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Duke's international brand highlighted by Global Business Outlook survey

A Fuqua professor is working to improve Duke’s international reputation in an increasingly global market.

John Graham, D. Richard Mead Jr. Family professor of finance at the Fuqua School of Business, directs the Global Business Outlook survey. Since 1996, the survey has conducted quarterly polls of chief financial officers from around the world, analyzing the results in order to predict future economic trends. The survey has mainly received recognition for bridging the gap between academia and those practicing business, but Graham also envisions the survey as helping legitimize Duke’s claim to be a global university.

“We don’t just sit here and read textbooks about international stuff,” Graham said of Duke. “We’re actually doing research in and providing educational experiences from these countries.”

The GBO is especially significant because it facilitates and strengthens Fuqua’s international outreach programs, such as its Global Academic Travel Experience and Global Executive MBA programs, he explained.

“Because of this survey we have major connections and contacts in Latin America or wherever, so that when Fuqua creates new programs these countries know that we’re paying proper attention to them,” Graham said. “Getting students to enroll and getting these programs started would be much more difficult if we didn’t have frequent research connections to these regions.”

Despite its role in improving Fuqua's international brand, the GBO is not unique in providing a global perspective, Graham noted. Fuqua has long embraced the philosophy of international education, in large part due to the increasing number of international students who stand to benefit from learning about the United States in a global, non-isolated context.

“If you’re going to be a top university, you need to be fully integrated into what’s happening around the globe—it needs to be embedded in everything you do,” Graham said.

One thing that sets the survey apart from others is that less than 50 percent of responding CFOs are from companies in the United States, said Campbell Harvey, J. Paul Sticht professor of finance and the survey’s co-founder.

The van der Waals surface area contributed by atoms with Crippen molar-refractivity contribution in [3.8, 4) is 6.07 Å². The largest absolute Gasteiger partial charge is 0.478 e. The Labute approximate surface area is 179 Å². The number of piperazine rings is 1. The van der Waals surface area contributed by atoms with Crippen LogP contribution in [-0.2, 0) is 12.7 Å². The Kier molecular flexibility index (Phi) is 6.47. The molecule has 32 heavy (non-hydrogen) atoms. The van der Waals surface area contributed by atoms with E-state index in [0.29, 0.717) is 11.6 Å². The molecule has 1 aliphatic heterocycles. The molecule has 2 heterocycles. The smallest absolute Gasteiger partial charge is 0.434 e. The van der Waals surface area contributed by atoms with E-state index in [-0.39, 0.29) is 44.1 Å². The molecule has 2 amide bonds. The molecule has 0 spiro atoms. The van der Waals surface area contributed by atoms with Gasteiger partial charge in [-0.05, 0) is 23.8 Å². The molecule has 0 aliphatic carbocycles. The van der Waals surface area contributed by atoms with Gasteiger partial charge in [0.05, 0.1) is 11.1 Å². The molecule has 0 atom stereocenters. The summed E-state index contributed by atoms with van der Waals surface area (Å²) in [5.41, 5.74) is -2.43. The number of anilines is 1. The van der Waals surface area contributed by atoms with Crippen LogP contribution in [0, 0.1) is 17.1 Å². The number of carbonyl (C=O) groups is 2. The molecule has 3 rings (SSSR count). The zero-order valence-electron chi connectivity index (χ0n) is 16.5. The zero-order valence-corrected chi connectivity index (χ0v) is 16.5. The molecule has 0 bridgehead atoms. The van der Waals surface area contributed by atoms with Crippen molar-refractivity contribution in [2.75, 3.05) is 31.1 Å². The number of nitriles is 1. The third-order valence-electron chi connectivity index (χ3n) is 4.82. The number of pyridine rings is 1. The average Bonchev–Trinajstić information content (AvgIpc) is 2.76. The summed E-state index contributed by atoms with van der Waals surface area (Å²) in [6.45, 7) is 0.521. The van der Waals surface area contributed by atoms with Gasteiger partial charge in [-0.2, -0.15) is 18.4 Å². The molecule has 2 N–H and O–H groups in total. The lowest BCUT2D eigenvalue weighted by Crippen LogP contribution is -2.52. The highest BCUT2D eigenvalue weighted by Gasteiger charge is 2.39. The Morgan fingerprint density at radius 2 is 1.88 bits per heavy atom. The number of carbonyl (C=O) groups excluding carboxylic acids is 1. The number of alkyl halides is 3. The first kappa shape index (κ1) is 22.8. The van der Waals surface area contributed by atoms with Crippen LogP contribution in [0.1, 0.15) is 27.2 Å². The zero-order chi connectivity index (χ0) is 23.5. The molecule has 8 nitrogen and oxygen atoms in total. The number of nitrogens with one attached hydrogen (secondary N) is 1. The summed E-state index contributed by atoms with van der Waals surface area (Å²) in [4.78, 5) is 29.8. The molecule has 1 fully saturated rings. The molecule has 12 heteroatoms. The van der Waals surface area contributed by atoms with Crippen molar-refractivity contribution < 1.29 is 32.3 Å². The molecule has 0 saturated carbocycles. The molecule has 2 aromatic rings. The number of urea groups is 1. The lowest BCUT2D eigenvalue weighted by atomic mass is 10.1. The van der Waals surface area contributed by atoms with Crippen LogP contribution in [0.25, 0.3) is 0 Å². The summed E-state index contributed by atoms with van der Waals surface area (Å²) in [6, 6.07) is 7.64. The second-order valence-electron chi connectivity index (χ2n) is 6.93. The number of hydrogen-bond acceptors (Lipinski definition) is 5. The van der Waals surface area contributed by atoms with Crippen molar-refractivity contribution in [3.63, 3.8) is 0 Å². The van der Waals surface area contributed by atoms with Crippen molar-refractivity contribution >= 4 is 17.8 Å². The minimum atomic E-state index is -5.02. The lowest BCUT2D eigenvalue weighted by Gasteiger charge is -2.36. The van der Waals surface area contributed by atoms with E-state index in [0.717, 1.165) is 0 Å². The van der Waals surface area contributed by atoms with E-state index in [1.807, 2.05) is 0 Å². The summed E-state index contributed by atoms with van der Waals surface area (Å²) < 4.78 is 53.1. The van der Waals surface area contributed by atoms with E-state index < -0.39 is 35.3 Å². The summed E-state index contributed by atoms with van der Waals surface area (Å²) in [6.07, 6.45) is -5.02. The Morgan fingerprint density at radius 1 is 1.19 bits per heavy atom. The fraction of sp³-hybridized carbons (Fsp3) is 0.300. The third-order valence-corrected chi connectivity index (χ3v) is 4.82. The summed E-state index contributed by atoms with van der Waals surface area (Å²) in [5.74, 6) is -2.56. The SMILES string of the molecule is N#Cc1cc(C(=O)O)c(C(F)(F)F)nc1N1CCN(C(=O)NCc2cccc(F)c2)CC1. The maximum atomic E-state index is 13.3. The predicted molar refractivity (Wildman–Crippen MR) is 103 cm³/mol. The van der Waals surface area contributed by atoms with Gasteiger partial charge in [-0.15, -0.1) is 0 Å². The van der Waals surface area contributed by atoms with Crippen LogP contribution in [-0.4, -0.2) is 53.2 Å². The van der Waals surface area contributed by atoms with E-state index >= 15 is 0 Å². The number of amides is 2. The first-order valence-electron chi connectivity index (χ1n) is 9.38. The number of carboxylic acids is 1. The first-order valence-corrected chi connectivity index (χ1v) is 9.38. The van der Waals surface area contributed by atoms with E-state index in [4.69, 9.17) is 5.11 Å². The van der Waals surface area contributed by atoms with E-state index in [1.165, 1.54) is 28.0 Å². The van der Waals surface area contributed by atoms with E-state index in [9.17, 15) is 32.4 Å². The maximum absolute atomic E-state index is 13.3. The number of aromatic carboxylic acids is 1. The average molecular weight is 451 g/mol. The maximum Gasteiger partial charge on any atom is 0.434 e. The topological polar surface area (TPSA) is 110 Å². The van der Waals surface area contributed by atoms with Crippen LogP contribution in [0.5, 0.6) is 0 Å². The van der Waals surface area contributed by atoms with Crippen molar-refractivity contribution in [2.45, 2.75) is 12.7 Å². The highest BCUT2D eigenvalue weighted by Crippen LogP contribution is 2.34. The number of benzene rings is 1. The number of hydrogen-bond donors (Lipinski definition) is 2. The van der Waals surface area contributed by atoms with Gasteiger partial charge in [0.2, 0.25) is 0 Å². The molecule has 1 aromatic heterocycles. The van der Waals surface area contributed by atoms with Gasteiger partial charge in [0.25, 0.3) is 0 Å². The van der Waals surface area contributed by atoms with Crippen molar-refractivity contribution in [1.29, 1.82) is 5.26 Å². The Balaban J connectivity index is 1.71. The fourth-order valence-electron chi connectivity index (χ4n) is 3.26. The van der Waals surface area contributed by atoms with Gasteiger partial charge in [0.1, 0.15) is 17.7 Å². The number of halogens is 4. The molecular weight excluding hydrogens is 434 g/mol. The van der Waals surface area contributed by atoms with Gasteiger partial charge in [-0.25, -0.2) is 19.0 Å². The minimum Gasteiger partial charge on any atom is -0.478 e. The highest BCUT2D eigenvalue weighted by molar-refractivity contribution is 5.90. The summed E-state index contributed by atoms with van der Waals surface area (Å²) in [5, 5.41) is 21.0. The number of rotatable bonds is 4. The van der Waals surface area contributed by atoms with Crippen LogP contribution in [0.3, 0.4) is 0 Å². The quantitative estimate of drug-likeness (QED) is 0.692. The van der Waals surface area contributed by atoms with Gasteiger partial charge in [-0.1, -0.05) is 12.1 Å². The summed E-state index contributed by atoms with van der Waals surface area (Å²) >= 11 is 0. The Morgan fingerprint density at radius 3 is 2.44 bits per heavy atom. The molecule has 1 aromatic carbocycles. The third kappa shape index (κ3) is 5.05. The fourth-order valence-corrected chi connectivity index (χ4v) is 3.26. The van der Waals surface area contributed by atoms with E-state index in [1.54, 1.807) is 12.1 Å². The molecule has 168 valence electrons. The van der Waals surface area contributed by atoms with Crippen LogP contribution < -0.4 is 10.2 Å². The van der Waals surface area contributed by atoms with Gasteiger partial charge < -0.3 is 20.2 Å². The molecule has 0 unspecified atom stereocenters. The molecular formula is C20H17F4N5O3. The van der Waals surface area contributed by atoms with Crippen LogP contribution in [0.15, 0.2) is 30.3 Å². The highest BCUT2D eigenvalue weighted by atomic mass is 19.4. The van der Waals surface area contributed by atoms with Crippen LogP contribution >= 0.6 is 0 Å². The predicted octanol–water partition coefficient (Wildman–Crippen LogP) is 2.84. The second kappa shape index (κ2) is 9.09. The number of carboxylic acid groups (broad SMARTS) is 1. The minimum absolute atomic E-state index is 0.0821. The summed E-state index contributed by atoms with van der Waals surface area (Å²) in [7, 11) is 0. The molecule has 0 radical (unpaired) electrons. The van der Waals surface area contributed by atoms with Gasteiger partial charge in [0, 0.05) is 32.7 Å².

The GBO has gained footholds in numerous countries at a relatively quick pace—the survey started in the U.S. in 1996, then expanded to Europe and Asia in 2000, Latin America in 2012 and Africa in 2013, Graham said.

Graham noted that the large gap between the inclusion of European and Asian companies and the inclusion of Latin American and African companies is explained in part by personnel constraints—the survey lacks a permanent staff. Besides Graham, the survey relies on media specialists, Ph.D. or MBA students and employees at the survey’s partner organization CFO Magazine to work on the project part-time.

“I’m personally dealing and meeting one-on-one with major players from all of these countries and there are significant time constraints in creating and maintaining these relationships,” Graham said.

Both Graham and Harvey acknowledged that increased funding might go a long way in helping the GBO become more efficient, with Graham adding that most of what has been done so far has relied on his and others’ “sweat equity.”

Despite current limitations, Graham said he remains optimistic that the survey will continue to contribute to Fuqua’s international reputation moving forward.

“The GBO’s growth will probably be slower in the future, but we still hope to keep growing,” he said.


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